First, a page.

Traditional IRAs vs. Roth IRAs
There are three main distinctions between a traditional IRA and a Roth IRA: eligibility, contributions and withdrawal requirements.
- Eligibility. With a Roth IRA, there is an income threshold (based on tax filing status) you must remain under to even be eligible. There are no income-based eligibility restrictions with a traditional IRA. (Note: If your income makes you ineligible to open a Roth IRA, you still have the option of opening a traditional IRA and then converting to a Roth.)
- Contributions. For those whose income falls below a specified threshold (based on tax filing status and employer retirement plan coverage), traditional IRAs offer an immediate tax break on contributions, allowing you to lower your taxable income for the year in which you contribute. Roth IRAs do not offer an upfront tax break.
- Withdrawals. You can withdraw from a traditional IRA after age 59½ without penalty, but you pay current tax rates on the withdrawal. In addition, traditional IRAs are subject to required minimum distributions (RMDs), so you are obliged to start making withdrawals at age 72. For a Roth IRA, withdrawals after age 59½ are tax-free, so long as you’ve had the account for at least five years. Unlike the traditional IRA, there are no RMDs for Roth IRAs.
Simply put, a traditional IRA generally offers its tax advantages upfront, giving you a tax break on your contributions. The Roth IRA offers its tax advantages on the distributions, letting you withdraw funds tax-free. (See Table 1 for a more complete snapshot of the differences between the two accounts.) Many people choose to open a traditional IRA for that exact reason: They expect they’ll be in a higher tax bracket when they’re working than when they’re retired, and they’d therefore receive a greater tax benefit upfront. That said, there can be benefits to converting your traditional IRA to a Roth IRA, depending on your circumstances.
|This year or in the future?||This year, generally||In the future|
|Funding source||Pre- or after-tax dollars||After-tax dollars only|
|Maximum annual contribution||$6,000||$6,000|
|Over-50 catch-up contribution||$1,000||$1,000|
|Eligibility||Anyone with earned income||Anyone with earned income below a certain threshold, based on tax status|
|Penalty-free?||Yes, after age 59½||Yes, after five years and age 59½|
|Tax-free?||No, taxed as ordinary income||Yes, after five years and age 59½|
|Required minimum distributions||Yes, starting at age 72*||No|
Table 1. Snapshot: Traditional IRA vs. Roth IRA. All data are for 2020. *Under the CARES Act, RMDs have been waived for 2020.
Should You Convert Your Traditional IRA to a Roth IRA?
One of the most common reasons to convert your traditional IRA to a Roth is if you determine your tax bracket in retirement will be higher than your current tax rate – say, if you’ve accumulated significant savings in your retirement accounts or achieve your top earnings later in your career. Other reasons to consider a Roth conversion include:
- Additional flexibility in retirement. Because Roth IRAs allow you to withdraw funds without increasing your tax burden and have no RMD obligations, they are less restrictive and can give you additional financial choices – including the option of staying invested in the stock market for a longer period of time. They might also provide some tax planning benefits if your other retirement assets are taxed when withdrawn.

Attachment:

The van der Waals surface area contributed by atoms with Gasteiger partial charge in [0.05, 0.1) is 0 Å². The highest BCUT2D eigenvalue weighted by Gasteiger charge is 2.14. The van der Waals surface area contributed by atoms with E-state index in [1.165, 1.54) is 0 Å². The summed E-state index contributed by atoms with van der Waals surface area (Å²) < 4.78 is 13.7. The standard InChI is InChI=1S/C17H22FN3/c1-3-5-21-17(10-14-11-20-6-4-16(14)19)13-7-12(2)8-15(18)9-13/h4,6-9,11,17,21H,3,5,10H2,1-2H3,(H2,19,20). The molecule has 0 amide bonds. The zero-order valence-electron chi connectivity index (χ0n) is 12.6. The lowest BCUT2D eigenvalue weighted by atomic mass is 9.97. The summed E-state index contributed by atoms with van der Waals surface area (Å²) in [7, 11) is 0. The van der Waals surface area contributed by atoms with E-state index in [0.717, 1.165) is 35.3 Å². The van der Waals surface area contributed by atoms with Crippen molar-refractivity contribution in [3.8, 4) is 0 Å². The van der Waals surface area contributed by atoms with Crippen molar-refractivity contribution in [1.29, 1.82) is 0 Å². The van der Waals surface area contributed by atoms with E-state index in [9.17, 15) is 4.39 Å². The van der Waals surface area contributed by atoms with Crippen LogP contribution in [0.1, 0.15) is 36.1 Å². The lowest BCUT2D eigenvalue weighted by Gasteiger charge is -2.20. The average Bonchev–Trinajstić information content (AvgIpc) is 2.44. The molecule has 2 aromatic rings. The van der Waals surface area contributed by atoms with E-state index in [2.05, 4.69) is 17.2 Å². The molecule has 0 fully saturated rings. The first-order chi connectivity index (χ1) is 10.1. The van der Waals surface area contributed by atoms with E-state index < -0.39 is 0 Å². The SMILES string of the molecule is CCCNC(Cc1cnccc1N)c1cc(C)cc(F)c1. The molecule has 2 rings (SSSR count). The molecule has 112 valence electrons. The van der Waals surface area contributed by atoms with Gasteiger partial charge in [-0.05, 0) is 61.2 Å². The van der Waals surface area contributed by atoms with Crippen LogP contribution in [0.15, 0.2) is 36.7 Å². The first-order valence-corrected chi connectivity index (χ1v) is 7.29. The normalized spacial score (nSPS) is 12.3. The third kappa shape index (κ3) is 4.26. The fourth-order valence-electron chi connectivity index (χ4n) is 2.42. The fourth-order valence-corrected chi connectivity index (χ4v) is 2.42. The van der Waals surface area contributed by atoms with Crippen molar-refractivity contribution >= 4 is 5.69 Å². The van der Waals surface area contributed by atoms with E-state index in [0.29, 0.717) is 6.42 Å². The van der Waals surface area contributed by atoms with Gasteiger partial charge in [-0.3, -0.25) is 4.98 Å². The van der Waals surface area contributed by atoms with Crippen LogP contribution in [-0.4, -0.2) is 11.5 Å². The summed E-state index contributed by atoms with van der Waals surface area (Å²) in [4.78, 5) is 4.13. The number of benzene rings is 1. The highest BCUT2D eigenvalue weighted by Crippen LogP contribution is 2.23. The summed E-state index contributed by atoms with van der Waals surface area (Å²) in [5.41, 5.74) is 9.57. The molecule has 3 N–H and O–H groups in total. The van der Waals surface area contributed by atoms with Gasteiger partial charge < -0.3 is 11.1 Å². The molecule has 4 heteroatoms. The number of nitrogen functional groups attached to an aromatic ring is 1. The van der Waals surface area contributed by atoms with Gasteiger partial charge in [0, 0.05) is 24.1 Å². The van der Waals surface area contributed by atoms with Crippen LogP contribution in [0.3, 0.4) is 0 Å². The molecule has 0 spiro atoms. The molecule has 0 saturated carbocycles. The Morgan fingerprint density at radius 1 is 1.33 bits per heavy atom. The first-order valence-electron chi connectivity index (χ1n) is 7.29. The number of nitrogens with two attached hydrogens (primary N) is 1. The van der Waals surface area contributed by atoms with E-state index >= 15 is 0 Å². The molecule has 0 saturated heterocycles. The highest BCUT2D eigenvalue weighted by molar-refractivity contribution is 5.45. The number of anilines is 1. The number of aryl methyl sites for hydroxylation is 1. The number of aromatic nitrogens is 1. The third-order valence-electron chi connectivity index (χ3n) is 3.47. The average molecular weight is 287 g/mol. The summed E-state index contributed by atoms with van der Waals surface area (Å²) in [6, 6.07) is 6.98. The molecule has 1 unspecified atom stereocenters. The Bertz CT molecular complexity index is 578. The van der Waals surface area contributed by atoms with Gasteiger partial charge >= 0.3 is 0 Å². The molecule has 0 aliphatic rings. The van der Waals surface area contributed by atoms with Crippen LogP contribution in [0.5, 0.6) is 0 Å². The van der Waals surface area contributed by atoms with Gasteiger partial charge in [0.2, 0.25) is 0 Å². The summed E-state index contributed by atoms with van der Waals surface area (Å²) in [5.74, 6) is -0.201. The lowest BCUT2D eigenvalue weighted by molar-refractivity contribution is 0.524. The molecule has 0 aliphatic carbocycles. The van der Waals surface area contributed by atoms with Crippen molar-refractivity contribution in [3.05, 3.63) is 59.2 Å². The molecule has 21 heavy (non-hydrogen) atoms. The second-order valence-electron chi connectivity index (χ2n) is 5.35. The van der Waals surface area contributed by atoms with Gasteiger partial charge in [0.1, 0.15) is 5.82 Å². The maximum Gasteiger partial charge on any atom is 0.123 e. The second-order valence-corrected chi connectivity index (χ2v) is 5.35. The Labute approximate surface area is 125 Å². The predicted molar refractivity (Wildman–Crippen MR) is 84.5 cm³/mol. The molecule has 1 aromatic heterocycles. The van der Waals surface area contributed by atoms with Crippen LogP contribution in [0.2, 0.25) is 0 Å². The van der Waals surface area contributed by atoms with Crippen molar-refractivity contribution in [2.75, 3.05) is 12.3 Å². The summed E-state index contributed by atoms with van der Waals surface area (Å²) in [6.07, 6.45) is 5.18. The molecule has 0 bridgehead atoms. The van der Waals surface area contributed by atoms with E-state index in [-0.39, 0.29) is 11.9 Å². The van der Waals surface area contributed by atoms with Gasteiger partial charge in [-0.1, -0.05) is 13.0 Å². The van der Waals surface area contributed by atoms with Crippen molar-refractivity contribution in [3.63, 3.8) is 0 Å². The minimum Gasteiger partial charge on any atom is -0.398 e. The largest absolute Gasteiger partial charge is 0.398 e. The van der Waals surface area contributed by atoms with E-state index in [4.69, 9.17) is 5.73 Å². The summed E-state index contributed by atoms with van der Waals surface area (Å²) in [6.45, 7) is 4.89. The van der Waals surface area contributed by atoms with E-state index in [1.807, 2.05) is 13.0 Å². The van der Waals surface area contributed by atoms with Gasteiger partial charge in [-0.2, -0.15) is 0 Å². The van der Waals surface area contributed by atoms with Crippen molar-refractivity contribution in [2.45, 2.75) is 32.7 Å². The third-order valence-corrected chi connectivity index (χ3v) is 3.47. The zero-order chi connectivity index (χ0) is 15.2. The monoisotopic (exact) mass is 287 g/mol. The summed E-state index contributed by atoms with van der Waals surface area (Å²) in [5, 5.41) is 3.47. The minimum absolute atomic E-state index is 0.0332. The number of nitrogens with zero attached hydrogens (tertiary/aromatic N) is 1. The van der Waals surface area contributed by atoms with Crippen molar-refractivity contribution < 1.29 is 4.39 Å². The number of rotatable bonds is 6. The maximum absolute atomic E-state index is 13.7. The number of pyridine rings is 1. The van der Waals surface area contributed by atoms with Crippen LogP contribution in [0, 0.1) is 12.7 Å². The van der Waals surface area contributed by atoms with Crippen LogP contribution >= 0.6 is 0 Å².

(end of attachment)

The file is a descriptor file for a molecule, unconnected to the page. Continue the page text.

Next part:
- Lower IRMAA rates. If you are enrolled in Medicare Part B or D and your modified adjusted gross income is above a certain threshold, you would pay a surcharge on top of your monthly premium. That Income-Related Monthly Adjustment Amount could cost thousands of dollars per year. While withdrawals from a traditional IRA add to your MAGI, potentially bumping up your IRMAA surcharge, withdrawals from a Roth IRA do not.
- A lower tax burden for your heirs. Before the SECURE Act, if you were to leave a traditional IRA for an heir, they could manage the tax hit by taking small distributions from it over the course of their lifetime. Now, they only have 10 years to deplete it in most cases, and those larger distributions could move them to a higher tax bracket. By converting to a Roth, your heir would still have to deplete it in 10 years, but those distributions would be tax-free.
That said, converting a traditional IRA to a Roth IRA might not be right for everyone in every situation. For example, if you’re nearing retirement and using your traditional IRA distributions to pay for living expenses, you might not have time to recoup what you would pay in additional taxes with a conversion. A Roth conversion might also not be necessary if you’re using a Qualified Charitable Distribution to meet your traditional IRA’s RMD requirements. The appropriateness of a Roth conversion, much like the decision to open a traditional or Roth IRA, will depend on your specific financial circumstances and goals.
Finally, there are two important factors to keep in mind if you decide to make the conversion: (1) you must pay income taxes on any pre-tax funds you convert in the year of the conversion, and (2) you can’t change your mind once you convert – a provision in the Tax Cuts and Jobs Act prevents you from recharacterizing your new Roth IRA back to a traditional IRA.
Given all the changes, this promises to be a complicated tax year for many people. While Baird does not offer tax or legal advice, our Financial Advisors regularly work with clients’ attorneys and tax professionals to help ensure that all aspects of wealth management are addressed, and can help you sort out which strategies are right for you. For additional insight into the tax implications of today’s IRAs – as well as other end-of-year tax tips – be sure check out Tax Strategies for 2020 from Baird’s Wealth Solutions Group.
With a little planning, your HSA can do a lot more than fund short-term healthcare expenses.